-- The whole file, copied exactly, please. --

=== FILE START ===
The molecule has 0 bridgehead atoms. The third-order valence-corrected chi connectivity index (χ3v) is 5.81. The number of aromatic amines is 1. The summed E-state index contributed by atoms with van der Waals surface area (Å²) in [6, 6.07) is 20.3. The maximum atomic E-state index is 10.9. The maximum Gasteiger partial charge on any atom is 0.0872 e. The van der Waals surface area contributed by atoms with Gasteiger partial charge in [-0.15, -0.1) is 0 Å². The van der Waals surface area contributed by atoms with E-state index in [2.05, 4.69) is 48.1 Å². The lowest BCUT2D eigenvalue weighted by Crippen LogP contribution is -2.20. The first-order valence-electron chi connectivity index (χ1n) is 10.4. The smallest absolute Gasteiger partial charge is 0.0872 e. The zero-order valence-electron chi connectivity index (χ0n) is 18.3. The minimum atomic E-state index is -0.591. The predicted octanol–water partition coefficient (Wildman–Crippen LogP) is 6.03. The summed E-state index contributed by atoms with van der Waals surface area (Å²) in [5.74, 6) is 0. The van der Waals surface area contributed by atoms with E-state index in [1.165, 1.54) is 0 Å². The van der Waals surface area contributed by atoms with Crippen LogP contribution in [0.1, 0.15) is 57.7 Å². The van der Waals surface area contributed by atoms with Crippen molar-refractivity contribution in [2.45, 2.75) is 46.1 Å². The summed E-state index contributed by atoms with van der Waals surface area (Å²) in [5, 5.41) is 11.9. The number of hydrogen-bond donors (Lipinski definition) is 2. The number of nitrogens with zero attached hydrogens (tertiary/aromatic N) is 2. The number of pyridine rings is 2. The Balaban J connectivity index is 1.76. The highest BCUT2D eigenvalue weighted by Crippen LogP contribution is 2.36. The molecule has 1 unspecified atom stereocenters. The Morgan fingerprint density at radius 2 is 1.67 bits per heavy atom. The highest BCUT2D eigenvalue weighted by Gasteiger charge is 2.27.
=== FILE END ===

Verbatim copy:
The molecule has 0 bridgehead atoms. The third-order valence-corrected chi connectivity index (χ3v) is 5.81. The number of aromatic amines is 1. The summed E-state index contributed by atoms with van der Waals surface area (Å²) in [6, 6.07) is 20.3. The maximum atomic E-state index is 10.9. The maximum Gasteiger partial charge on any atom is 0.0872 e. The van der Waals surface area contributed by atoms with Gasteiger partial charge in [-0.15, -0.1) is 0 Å². The van der Waals surface area contributed by atoms with E-state index in [2.05, 4.69) is 48.1 Å². The lowest BCUT2D eigenvalue weighted by Crippen LogP contribution is -2.20. The first-order valence-electron chi connectivity index (χ1n) is 10.4. The smallest absolute Gasteiger partial charge is 0.0872 e. The zero-order valence-electron chi connectivity index (χ0n) is 18.3. The minimum atomic E-state index is -0.591. The predicted octanol–water partition coefficient (Wildman–Crippen LogP) is 6.03. The summed E-state index contributed by atoms with van der Waals surface area (Å²) in [5.74, 6) is 0. The van der Waals surface area contributed by atoms with E-state index in [1.165, 1.54) is 0 Å². The van der Waals surface area contributed by atoms with Crippen LogP contribution in [0.1, 0.15) is 57.7 Å². The van der Waals surface area contributed by atoms with Crippen molar-refractivity contribution in [2.45, 2.75) is 46.1 Å². The summed E-state index contributed by atoms with van der Waals surface area (Å²) in [5, 5.41) is 11.9. The number of hydrogen-bond donors (Lipinski definition) is 2. The number of nitrogens with zero attached hydrogens (tertiary/aromatic N) is 2. The number of pyridine rings is 2. The Balaban J connectivity index is 1.76. The highest BCUT2D eigenvalue weighted by Crippen LogP contribution is 2.36. The molecule has 1 unspecified atom stereocenters. The Morgan fingerprint density at radius 2 is 1.67 bits per heavy atom. The highest BCUT2D eigenvalue weighted by Gasteiger charge is 2.27.